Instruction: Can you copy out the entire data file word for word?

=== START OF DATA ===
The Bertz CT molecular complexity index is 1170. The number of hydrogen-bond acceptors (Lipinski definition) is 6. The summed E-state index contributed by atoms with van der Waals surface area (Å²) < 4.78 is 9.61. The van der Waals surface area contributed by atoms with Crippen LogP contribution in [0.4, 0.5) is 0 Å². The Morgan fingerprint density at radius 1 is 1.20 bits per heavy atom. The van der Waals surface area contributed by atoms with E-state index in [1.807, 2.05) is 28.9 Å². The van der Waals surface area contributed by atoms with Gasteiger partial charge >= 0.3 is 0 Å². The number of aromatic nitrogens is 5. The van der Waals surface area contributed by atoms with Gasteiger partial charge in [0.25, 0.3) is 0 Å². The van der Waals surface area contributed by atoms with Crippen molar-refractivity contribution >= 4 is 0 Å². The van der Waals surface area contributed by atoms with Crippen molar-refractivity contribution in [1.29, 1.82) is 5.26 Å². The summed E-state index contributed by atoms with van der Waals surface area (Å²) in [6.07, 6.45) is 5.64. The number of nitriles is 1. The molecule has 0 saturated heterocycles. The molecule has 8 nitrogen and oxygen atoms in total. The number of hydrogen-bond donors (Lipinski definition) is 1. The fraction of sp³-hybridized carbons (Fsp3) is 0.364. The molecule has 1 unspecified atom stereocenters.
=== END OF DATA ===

The Bertz CT molecular complexity index is 1170. The number of hydrogen-bond acceptors (Lipinski definition) is 6. The summed E-state index contributed by atoms with van der Waals surface area (Å²) < 4.78 is 9.61. The van der Waals surface area contributed by atoms with Crippen LogP contribution in [0.4, 0.5) is 0 Å². The Morgan fingerprint density at radius 1 is 1.20 bits per heavy atom. The van der Waals surface area contributed by atoms with E-state index in [1.807, 2.05) is 28.9 Å². The van der Waals surface area contributed by atoms with Gasteiger partial charge >= 0.3 is 0 Å². The number of aromatic nitrogens is 5. The van der Waals surface area contributed by atoms with Gasteiger partial charge in [0.25, 0.3) is 0 Å². The van der Waals surface area contributed by atoms with Crippen molar-refractivity contribution >= 4 is 0 Å². The van der Waals surface area contributed by atoms with Crippen molar-refractivity contribution in [1.29, 1.82) is 5.26 Å². The summed E-state index contributed by atoms with van der Waals surface area (Å²) in [6.07, 6.45) is 5.64. The number of nitriles is 1. The molecule has 0 saturated heterocycles. The molecule has 8 nitrogen and oxygen atoms in total. The number of hydrogen-bond donors (Lipinski definition) is 1. The fraction of sp³-hybridized carbons (Fsp3) is 0.364. The molecule has 1 unspecified atom stereocenters.